I have been a government employee and/or public servant since 1991. I am now 45 and I hope to retire by age 72.
In or around 2002, I consolidated my law school student loans with my then husband into both a FFEL subsidized and unsubsidized loan. The total amount consolidated was roughly $42,000. As fate would have it, we divorced in 2012 and I was stuck with the balance of the consolidated loan.
I now owe roughly $32,000. Because I am a government employee, I applied for the loan forgiveness program, but I was denied because of the consolidation. Do you have any suggestions as to how I can make my loans eligible?
Your question has nearly made my brain explode from hours of reading government fine print.
Here is what I’ve discovered. Yes, I can clearly see where the current FFEL spousal consolidation loans would not qualify under the Public Service Loan Forgiveness Program (PSLF). – Source
The PSLF says the following types of loans are eligible to be forgiven after 120 on-time payments after October 1, 2007. “However, only payments made on the Direct Consolidation Loan will count toward the required 120 qualifying payments.”
- Federal Direct Stafford/Ford Loans (Direct Subsidized Loans)
- Federal Direct Unsubsidized Stafford/Ford Loans (Direct Unsubsidized Loans)
- Federal Direct PLUS Loans (Direct PLUS Loans)—for parents and graduate or professional students
- Federal Direct Consolidation Loans (Direct Consolidation Loans)
Then the program says FFEL Spousal Consolidation Loans may not be rolled into the Direct Loan program to consolidate them. However, I’m not sure that’s an accurate statement.
Dealing with student loan issues is a lot like dealing with the law. There is a lot written but sometimes it winds up being conflicting or more than 50 shades of the color of your choice.
According to information from the Direct Loan program, your current FFEL Spousal Consolidation loan are both eligible and ineligible if we accept the PSLF statement. Direct Loans are no longer / not available for spousal consolidation loans and a whole bunch of people that fell into spousal consolidation loans have been left out in the cold. They are a nasty, lonely, castaway loan.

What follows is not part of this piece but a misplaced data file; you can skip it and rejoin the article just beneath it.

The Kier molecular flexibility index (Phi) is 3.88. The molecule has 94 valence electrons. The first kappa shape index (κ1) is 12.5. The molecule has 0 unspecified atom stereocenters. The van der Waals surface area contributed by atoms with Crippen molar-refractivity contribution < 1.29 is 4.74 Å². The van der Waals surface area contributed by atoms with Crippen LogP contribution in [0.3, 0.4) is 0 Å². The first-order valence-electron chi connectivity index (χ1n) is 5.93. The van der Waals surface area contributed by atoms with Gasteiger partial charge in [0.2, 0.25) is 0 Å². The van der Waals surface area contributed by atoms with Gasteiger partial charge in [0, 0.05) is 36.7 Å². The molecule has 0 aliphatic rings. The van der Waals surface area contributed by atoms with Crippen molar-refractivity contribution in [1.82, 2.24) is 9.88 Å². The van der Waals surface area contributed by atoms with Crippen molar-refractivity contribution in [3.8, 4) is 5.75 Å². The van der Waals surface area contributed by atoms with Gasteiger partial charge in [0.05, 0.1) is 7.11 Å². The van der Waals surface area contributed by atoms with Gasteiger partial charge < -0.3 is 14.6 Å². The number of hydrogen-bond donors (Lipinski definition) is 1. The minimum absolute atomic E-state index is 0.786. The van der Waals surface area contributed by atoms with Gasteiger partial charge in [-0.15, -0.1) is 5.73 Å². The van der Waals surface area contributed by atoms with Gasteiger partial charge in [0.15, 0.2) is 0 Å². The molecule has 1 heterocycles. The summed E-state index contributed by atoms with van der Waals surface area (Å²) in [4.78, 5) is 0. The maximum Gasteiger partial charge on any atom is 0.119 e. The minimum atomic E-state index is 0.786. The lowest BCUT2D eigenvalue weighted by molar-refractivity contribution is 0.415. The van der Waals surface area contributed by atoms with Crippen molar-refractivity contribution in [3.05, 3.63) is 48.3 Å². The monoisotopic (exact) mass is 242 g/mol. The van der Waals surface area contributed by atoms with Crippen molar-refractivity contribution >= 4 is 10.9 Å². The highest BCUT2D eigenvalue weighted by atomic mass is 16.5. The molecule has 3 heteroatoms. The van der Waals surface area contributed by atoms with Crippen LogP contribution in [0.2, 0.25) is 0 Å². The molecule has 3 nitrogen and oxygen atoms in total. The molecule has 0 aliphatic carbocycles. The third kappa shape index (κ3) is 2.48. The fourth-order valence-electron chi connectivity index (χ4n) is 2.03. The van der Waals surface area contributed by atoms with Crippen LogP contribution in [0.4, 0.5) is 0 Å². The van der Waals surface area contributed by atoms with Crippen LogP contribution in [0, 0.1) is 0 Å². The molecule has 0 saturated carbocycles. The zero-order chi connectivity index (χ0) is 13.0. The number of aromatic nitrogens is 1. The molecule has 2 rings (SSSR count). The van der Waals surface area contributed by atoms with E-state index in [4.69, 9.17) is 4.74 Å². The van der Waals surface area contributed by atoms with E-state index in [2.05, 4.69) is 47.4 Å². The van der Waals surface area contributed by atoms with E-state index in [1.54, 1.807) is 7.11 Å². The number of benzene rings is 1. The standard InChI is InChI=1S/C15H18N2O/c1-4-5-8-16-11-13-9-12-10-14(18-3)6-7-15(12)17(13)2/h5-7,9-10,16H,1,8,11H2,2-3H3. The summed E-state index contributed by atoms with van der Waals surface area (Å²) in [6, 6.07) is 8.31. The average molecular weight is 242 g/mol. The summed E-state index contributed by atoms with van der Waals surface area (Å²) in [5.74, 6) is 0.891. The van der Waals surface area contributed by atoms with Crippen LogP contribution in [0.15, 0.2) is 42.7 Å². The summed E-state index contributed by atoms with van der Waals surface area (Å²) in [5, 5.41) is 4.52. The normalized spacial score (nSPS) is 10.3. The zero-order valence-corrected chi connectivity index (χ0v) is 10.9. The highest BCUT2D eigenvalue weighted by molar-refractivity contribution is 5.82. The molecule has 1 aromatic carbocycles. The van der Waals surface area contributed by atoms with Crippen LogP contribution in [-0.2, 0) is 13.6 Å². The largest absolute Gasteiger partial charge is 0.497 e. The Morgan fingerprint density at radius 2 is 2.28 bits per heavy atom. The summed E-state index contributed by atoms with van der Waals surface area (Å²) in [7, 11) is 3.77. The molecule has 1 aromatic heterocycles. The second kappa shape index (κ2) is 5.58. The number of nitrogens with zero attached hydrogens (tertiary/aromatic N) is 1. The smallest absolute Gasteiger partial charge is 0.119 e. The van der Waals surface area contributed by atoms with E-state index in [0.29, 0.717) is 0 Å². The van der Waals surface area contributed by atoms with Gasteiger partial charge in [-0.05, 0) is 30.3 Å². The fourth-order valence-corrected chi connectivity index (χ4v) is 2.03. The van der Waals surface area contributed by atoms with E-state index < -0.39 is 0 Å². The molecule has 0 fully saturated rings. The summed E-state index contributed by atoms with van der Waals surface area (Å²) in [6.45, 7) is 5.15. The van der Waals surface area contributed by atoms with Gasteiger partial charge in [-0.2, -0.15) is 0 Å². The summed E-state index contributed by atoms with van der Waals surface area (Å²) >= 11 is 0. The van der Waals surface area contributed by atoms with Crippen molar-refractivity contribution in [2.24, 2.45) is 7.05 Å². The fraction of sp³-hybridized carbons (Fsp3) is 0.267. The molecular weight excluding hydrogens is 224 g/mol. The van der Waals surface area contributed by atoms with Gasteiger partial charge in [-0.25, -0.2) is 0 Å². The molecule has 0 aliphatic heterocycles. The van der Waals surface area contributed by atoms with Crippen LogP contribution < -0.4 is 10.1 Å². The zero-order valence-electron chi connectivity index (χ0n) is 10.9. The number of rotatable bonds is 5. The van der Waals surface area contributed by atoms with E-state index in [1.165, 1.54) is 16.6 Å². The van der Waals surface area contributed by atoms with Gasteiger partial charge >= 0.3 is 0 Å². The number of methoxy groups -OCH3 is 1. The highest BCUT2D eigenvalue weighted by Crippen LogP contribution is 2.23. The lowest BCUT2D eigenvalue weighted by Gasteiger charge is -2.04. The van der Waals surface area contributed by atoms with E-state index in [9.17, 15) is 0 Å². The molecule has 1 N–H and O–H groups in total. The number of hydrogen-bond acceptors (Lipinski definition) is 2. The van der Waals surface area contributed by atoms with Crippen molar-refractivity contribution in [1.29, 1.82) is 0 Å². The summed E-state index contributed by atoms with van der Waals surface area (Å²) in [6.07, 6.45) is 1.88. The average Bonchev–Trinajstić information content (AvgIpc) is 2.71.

But here is where it gets interesting.
“A borrower in repayment who wishes to consolidate a FFEL with other federal
education loans (no Direct Loans) and has been unable to obtain a Federal
Consolidation Loan is eligible for a Direct Consolidation Loan.”
“These borrowers are eligible to consolidate if they have at least one Direct Loan or have at least one FFEL and have been unable to obtain a Federal Consolidation Loan with a FFEL consolidation lender or have been unable to obtain a Federal Consolidation Loan with income-sensitive repayment terms acceptable to them.” – Source
You’ll have to explore this further but since you would be ineligible to consolidate your FFEL loans again, would that make them ineligible and thus eligible?
You are an attorney, I’d love to hear your interpretation of those statements. It seems the fact you can’t consolidate the spousal consolidation loans again makes them eligible for the Direct Loan consolidation program.
But that’s not all. The fine print of the Federal Direct Consolidation Loan application appears to say the spousal FFEL loans are eligible. – Source
So it appears your loans are most likely eligible for consolidation into a Federal Direct Consolidation Loan and then you can elect to repay them under an Income Based Repayment Program and after 120 on-time payments the balance would then be eligible to be forgiven under the Public Service Loan Forgiveness Program.
The other issue that makes this interesting is that the new Direct Consolidation Loan would payoff the old loans and separate you from your spouse, so you would not be making a new loan with your ex-spouse and according to the application you can apply yourself since you are not filing a joint tax return. The application says spousal information is not required unless “You file a joint federal income tax return with your spouse and your spouse has eligible loans.”
The bottom line is you are going to have to try to consolidate the current loans into a Federal Direct Consolidation loan, which you can do here, and demand to see specific proof that your loans can’t be included. Once they are rolled into a new Direct Consolidation Loan they will become eligible for forgiveness in ten years.
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